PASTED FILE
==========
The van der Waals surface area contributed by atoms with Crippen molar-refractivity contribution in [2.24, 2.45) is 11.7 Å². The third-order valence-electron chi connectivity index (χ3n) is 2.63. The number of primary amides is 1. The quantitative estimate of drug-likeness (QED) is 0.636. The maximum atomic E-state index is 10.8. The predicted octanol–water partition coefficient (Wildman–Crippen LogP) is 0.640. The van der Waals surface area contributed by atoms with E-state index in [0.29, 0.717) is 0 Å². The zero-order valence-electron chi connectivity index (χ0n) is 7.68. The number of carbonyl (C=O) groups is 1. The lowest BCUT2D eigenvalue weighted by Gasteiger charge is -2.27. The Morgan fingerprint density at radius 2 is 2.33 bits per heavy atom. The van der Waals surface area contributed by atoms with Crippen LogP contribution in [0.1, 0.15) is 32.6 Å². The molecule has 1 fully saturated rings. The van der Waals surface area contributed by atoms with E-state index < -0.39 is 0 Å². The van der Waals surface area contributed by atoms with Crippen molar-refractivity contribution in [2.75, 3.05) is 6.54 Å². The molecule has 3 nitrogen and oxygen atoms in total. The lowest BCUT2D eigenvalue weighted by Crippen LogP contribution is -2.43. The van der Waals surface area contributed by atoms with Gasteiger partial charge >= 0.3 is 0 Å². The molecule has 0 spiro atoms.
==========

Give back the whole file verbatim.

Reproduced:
The van der Waals surface area contributed by atoms with Crippen molar-refractivity contribution in [2.24, 2.45) is 11.7 Å². The third-order valence-electron chi connectivity index (χ3n) is 2.63. The number of primary amides is 1. The quantitative estimate of drug-likeness (QED) is 0.636. The maximum atomic E-state index is 10.8. The predicted octanol–water partition coefficient (Wildman–Crippen LogP) is 0.640. The van der Waals surface area contributed by atoms with E-state index in [0.29, 0.717) is 0 Å². The zero-order valence-electron chi connectivity index (χ0n) is 7.68. The number of carbonyl (C=O) groups is 1. The lowest BCUT2D eigenvalue weighted by Gasteiger charge is -2.27. The Morgan fingerprint density at radius 2 is 2.33 bits per heavy atom. The van der Waals surface area contributed by atoms with Crippen LogP contribution in [0.1, 0.15) is 32.6 Å². The molecule has 1 fully saturated rings. The van der Waals surface area contributed by atoms with E-state index < -0.39 is 0 Å². The van der Waals surface area contributed by atoms with Crippen molar-refractivity contribution in [2.75, 3.05) is 6.54 Å². The molecule has 3 nitrogen and oxygen atoms in total. The lowest BCUT2D eigenvalue weighted by Crippen LogP contribution is -2.43. The van der Waals surface area contributed by atoms with Gasteiger partial charge >= 0.3 is 0 Å². The molecule has 0 spiro atoms.